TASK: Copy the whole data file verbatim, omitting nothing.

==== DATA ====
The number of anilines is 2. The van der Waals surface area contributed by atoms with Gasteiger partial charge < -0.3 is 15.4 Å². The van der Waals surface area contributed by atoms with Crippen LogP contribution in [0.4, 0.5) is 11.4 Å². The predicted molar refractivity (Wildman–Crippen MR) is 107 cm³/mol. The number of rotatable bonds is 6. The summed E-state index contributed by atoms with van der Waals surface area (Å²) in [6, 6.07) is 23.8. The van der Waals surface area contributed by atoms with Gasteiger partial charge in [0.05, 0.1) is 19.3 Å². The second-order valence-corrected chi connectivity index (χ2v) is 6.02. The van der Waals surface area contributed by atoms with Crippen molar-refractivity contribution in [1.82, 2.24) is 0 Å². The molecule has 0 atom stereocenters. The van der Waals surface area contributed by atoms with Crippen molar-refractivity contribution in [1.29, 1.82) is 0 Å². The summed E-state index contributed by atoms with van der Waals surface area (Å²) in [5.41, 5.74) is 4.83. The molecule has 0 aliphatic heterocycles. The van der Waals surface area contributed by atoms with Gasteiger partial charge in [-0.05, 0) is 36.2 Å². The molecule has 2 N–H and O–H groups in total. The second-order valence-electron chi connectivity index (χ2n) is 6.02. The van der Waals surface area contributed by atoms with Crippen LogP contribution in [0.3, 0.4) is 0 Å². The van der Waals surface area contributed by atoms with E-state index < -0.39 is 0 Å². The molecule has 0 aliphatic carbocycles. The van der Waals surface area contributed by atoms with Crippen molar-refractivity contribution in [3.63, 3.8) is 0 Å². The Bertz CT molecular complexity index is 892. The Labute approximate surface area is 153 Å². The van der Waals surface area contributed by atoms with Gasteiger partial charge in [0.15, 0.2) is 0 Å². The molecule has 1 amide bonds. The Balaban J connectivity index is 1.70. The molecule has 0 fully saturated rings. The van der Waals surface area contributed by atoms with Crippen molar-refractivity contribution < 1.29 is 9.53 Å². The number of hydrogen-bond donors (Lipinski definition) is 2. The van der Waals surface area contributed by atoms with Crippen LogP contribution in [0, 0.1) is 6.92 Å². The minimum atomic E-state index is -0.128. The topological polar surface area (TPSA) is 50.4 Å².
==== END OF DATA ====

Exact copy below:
The number of anilines is 2. The van der Waals surface area contributed by atoms with Gasteiger partial charge < -0.3 is 15.4 Å². The van der Waals surface area contributed by atoms with Crippen LogP contribution in [0.4, 0.5) is 11.4 Å². The predicted molar refractivity (Wildman–Crippen MR) is 107 cm³/mol. The number of rotatable bonds is 6. The summed E-state index contributed by atoms with van der Waals surface area (Å²) in [6, 6.07) is 23.8. The van der Waals surface area contributed by atoms with Gasteiger partial charge in [0.05, 0.1) is 19.3 Å². The second-order valence-corrected chi connectivity index (χ2v) is 6.02. The van der Waals surface area contributed by atoms with Crippen molar-refractivity contribution in [1.82, 2.24) is 0 Å². The molecule has 0 atom stereocenters. The van der Waals surface area contributed by atoms with Crippen molar-refractivity contribution in [1.29, 1.82) is 0 Å². The summed E-state index contributed by atoms with van der Waals surface area (Å²) in [5.41, 5.74) is 4.83. The molecule has 0 aliphatic heterocycles. The van der Waals surface area contributed by atoms with Gasteiger partial charge in [-0.05, 0) is 36.2 Å². The molecule has 2 N–H and O–H groups in total. The second-order valence-electron chi connectivity index (χ2n) is 6.02. The van der Waals surface area contributed by atoms with Crippen LogP contribution in [0.3, 0.4) is 0 Å². The van der Waals surface area contributed by atoms with E-state index < -0.39 is 0 Å². The molecule has 0 aliphatic carbocycles. The van der Waals surface area contributed by atoms with Crippen molar-refractivity contribution in [3.63, 3.8) is 0 Å². The Bertz CT molecular complexity index is 892. The Labute approximate surface area is 153 Å². The van der Waals surface area contributed by atoms with Gasteiger partial charge in [0.15, 0.2) is 0 Å². The molecule has 1 amide bonds. The Balaban J connectivity index is 1.70. The molecule has 0 fully saturated rings. The van der Waals surface area contributed by atoms with Crippen molar-refractivity contribution < 1.29 is 9.53 Å². The number of hydrogen-bond donors (Lipinski definition) is 2. The van der Waals surface area contributed by atoms with Crippen LogP contribution in [0, 0.1) is 6.92 Å². The minimum atomic E-state index is -0.128. The topological polar surface area (TPSA) is 50.4 Å².